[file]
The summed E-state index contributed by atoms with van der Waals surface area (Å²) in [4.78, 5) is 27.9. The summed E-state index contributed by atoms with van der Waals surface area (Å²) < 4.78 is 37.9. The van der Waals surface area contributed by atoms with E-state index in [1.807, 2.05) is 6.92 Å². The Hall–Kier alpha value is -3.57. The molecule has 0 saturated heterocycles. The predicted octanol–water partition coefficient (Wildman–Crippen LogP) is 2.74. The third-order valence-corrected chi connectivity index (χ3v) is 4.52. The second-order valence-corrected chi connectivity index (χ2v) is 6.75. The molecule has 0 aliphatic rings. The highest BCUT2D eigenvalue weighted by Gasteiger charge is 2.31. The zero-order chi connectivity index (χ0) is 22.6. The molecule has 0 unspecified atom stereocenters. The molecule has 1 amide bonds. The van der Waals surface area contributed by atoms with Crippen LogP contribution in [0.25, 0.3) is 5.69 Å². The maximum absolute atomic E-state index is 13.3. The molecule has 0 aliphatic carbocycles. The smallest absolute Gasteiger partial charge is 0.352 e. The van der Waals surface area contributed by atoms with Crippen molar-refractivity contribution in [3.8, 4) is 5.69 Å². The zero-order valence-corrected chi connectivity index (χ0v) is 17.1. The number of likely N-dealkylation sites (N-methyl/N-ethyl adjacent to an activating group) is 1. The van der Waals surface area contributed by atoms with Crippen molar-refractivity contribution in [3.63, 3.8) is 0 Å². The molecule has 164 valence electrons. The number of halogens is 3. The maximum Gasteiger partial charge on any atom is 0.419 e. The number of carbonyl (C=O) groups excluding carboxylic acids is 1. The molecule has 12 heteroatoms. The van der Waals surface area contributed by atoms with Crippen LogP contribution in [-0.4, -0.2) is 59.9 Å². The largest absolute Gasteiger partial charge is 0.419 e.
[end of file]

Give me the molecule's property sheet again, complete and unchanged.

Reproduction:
The summed E-state index contributed by atoms with van der Waals surface area (Å²) in [4.78, 5) is 27.9. The summed E-state index contributed by atoms with van der Waals surface area (Å²) < 4.78 is 37.9. The van der Waals surface area contributed by atoms with E-state index in [1.807, 2.05) is 6.92 Å². The Hall–Kier alpha value is -3.57. The molecule has 0 saturated heterocycles. The predicted octanol–water partition coefficient (Wildman–Crippen LogP) is 2.74. The third-order valence-corrected chi connectivity index (χ3v) is 4.52. The second-order valence-corrected chi connectivity index (χ2v) is 6.75. The molecule has 0 aliphatic rings. The highest BCUT2D eigenvalue weighted by Gasteiger charge is 2.31. The zero-order chi connectivity index (χ0) is 22.6. The molecule has 0 unspecified atom stereocenters. The molecule has 1 amide bonds. The van der Waals surface area contributed by atoms with Crippen LogP contribution in [0.25, 0.3) is 5.69 Å². The maximum absolute atomic E-state index is 13.3. The molecule has 0 aliphatic carbocycles. The smallest absolute Gasteiger partial charge is 0.352 e. The van der Waals surface area contributed by atoms with Crippen molar-refractivity contribution in [3.8, 4) is 5.69 Å². The zero-order valence-corrected chi connectivity index (χ0v) is 17.1. The number of likely N-dealkylation sites (N-methyl/N-ethyl adjacent to an activating group) is 1. The van der Waals surface area contributed by atoms with Crippen molar-refractivity contribution in [3.63, 3.8) is 0 Å². The molecule has 164 valence electrons. The number of halogens is 3. The maximum Gasteiger partial charge on any atom is 0.419 e. The number of carbonyl (C=O) groups excluding carboxylic acids is 1. The molecule has 12 heteroatoms. The van der Waals surface area contributed by atoms with Crippen LogP contribution in [-0.4, -0.2) is 59.9 Å². The largest absolute Gasteiger partial charge is 0.419 e.